School Shelter Supporters Ask Supreme Court For More Time
The legal battle over the language that would allow Oklahoma voters to decide on a way to pay for tornado shelters in public schools was in court today, but it’s not known when there might be a ruling in the case.
Attorney David Slane, representing the group Take Shelter Oklahoma, told an Oklahoma Supreme Court referee that Attorney General Scott Pruitt missed his deadline to change the title of the group’s initiative petition.
“We are very confident that it caused actual confusion with the public,” Slane said. “There was a town hall meeting where a lady later said, ‘I don’t understand what’s going on with the ballot. I’m for shelters, but what does this mean?’”
Slane said that when Pruitt later changed the title, it meant lost time for gathering the nearly 160,000 signatures needed to get the proposal on the ballot.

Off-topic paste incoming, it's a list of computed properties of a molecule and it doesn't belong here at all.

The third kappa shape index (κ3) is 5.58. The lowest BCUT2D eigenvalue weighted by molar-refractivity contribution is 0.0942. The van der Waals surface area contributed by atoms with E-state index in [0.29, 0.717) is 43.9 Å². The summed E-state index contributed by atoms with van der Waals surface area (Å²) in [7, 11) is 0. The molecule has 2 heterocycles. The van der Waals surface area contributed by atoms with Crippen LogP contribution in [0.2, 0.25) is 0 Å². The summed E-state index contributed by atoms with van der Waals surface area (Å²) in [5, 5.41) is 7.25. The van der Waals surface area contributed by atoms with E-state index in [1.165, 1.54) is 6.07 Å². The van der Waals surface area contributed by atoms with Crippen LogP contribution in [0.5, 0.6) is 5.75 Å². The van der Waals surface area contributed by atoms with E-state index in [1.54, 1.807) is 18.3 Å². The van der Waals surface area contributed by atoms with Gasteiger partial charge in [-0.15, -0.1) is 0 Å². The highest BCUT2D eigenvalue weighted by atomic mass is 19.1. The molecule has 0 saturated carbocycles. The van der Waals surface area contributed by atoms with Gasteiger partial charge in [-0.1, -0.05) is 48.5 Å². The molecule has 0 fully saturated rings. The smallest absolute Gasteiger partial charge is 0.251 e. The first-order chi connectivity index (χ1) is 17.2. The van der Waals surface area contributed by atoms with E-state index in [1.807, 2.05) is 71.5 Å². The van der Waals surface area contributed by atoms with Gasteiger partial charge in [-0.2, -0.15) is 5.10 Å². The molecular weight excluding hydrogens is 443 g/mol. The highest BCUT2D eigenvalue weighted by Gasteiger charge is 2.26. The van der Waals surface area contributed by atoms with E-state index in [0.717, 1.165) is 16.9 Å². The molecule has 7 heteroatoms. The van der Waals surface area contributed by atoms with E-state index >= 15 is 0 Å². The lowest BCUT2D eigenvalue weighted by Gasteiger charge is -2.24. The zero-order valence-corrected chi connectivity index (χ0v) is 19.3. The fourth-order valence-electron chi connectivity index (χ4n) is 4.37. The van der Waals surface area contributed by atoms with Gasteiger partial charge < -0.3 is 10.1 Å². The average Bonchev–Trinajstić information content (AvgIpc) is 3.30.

“The law need to be very clear - you file it, they object within five days, if not, you go to work.” Slane said. “The way they did it, we lost 10 percent of the time to collect signatures. What that means is the people of Oklahoma were cheated out of 10 percent of their time.”
Slane argued the group should get another 90-day window to collect more signatures.
Assistant attorneys general representing Pruitt’s office argued they did not miss the deadline because the paperwork in the case was not properly filed. They also disagreed with Take Shelter Oklahoma’s assertion that Pruitt was influenced to obscure the goal of providing shelters for public schools in his re-written title by a $5,000 contribution from an influential member of the State Chamber of Commerce.
The bond issue that would help fund the school shelters would be paid for with revenue from the state franchise tax on Oklahoma companies. The Chamber wants to see that tax repealed. No timeline was set at today’s hearing for a decision in the case.
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